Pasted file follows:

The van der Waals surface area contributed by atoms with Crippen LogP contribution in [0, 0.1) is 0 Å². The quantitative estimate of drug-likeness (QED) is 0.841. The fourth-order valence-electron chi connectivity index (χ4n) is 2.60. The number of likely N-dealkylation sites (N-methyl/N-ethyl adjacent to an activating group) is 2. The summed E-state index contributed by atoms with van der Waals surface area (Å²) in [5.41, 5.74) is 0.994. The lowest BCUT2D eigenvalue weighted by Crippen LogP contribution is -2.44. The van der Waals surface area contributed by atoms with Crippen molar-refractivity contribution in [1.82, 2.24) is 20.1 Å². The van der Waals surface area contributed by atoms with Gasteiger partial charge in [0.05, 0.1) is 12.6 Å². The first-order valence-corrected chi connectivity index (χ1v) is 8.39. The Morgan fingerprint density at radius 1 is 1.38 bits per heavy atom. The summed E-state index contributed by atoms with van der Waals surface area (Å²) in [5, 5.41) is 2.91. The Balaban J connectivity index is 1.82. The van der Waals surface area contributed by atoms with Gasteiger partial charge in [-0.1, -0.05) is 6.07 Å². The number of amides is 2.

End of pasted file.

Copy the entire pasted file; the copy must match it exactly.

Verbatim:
The van der Waals surface area contributed by atoms with Crippen LogP contribution in [0, 0.1) is 0 Å². The quantitative estimate of drug-likeness (QED) is 0.841. The fourth-order valence-electron chi connectivity index (χ4n) is 2.60. The number of likely N-dealkylation sites (N-methyl/N-ethyl adjacent to an activating group) is 2. The summed E-state index contributed by atoms with van der Waals surface area (Å²) in [5.41, 5.74) is 0.994. The lowest BCUT2D eigenvalue weighted by Crippen LogP contribution is -2.44. The van der Waals surface area contributed by atoms with Crippen molar-refractivity contribution in [1.82, 2.24) is 20.1 Å². The van der Waals surface area contributed by atoms with Gasteiger partial charge in [0.05, 0.1) is 12.6 Å². The first-order valence-corrected chi connectivity index (χ1v) is 8.39. The Morgan fingerprint density at radius 1 is 1.38 bits per heavy atom. The summed E-state index contributed by atoms with van der Waals surface area (Å²) in [5, 5.41) is 2.91. The Balaban J connectivity index is 1.82. The van der Waals surface area contributed by atoms with Gasteiger partial charge in [-0.1, -0.05) is 6.07 Å². The number of amides is 2.